Did you get a valid username and password? Awesome! Check out the Metasploit modules for z/OS, now with privilege escalation[5B]. At the end of the day, mainframes run assembly. It’s just not Intel x86, so you’ll have to find a reference manual for it.

You can fuzz the web applications by trying to see what you can put into the entry fields — and seeing which entry fields are hidden that you can override and fuzz[6B], too. Big Iron Recon and Pwnage (BIRP) and CICSPwn[7B] will help you here.

By this point you’ll probably have root or at least enough privileges to run your own code. It doesn’t have to be COBOL, though it is a highly readable language. You can also use a Python-like language called REXX.

What next?

There is some momentum around talking about mainframe security that we should continue. Mainframes are continuing to evolve to include new technologies (like containers), and they should be integrated into an enterprise’s security strategy. This should include everything from zero trust architecture to threat detection and monitoring. This talk focused on offensive security because that’s what is available. There is a definite opportunity to share more on defensive and architecture topics.

Getting hands-on experience with mainframes can be tricky — there isn’t a free virtual mainframe you can download, and the hardware tends to be expensive to buy (and hard to store in a home office). But there are some opportunities out there. Coursera has a COBOL programming class that is free to audit, and IBM offers a competition called “Master the Mainframe,” where you can learn different parts of administration and programming.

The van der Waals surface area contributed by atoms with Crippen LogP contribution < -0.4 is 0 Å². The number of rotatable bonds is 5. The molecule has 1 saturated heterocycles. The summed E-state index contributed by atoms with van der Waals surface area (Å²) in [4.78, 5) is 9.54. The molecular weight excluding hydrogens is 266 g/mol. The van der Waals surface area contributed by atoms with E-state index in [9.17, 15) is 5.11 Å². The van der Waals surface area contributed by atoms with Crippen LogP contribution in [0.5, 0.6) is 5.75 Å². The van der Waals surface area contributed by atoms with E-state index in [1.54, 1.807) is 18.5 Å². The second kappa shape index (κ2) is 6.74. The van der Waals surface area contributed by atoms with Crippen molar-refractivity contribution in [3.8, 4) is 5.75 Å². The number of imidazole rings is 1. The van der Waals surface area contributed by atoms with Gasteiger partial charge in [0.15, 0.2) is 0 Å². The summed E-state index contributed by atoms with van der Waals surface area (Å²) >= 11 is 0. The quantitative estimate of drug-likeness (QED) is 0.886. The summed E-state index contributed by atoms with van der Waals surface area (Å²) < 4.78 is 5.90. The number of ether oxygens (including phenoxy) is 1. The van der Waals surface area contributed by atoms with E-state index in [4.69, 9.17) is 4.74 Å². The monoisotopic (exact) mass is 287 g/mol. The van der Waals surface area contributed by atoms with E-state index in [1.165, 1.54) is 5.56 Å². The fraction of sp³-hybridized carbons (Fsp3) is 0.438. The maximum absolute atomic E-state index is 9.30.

There are plenty of mainframes left in the US government, and the Cybersecurity Executive Order[1C] does not leave them out. Through USDS there are opportunities for experienced security and software engineers to help define what “Zero Trust [2C]Architecture” means for mainframes, as well as continued opportunities to assist in modernizing legacy software. Getting into mainframe security could keep you busy for years to come!

[1A] “DEF CON 29 — Ian Coldwater, Chad Rikansrud — Real Life Story of the 1st Mainframe Container Breakout” https://www.youtube.com/watch?v=7DXF7YDBf-g

[1B] Z Ransomware from SHARE 2017 by Chad Rikansrud https://www.bigendiansmalls.com/files/ransomware_share_2017.mp4

[2B] “Meet the Mainframe”: https://www.youtube.com/watch?v=C1YGE7m33iQ

[3B] “Philip Young — Smashing the Mainframe for Fun and Prison Time”: https://www.youtube.com/watch?v=SjtyifWTqmc

[4B] “Philip Young — Smashing the Mainframe for Fun and Prison Time”: https://www.youtube.com/watch?v=SjtyifWTqmc

[5B] Learning Mainframe Hacking: Where the hell did all my free time go? — Chad Rikansrud Derbycon 2015 (Hacking Illustrated Series InfoSec Tutorial Videos)

[6B] “Hacking Mainframes; Vulnerabilities in applications exposed over TN3270 — Dominic White Derbycon 2014”: https://www.irongeek.com/i.php?page=videos/derbycon4/t217-hacking-mainframes-vulnerabilities-in-applications-exposed-over-tn3270-dominic-white

[7B] “CICS Breakdown” by Ayoub ELAASSAL (Note: these are just slides, and it assumes some knowledge about CICS: https://hitcon.org/2016/pacific/0composition/pdf/1201/1201%20R2%201320%20cics%20breakdown.pdf

[1C] https://www.whitehouse.gov/briefing-room/presidential-actions/2021/05/12/executive-order-on-improving-the-nations-cybersecurity/

[2C] And if you’re visiting this post in September 2021, and are interested in shaping what “zero trust” means for the government’s mainframes (and other systems) — OMB, USDS, and CISA are asking for public feedback on exactly this subject at https://zerotrust.cyber.gov.




The United States Digital Service is a group of technologists from diverse backgrounds working across the federal government to transform critical services for the people.

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The United States Digital Service is on a mission to deliver better government services to the American people through technology and design.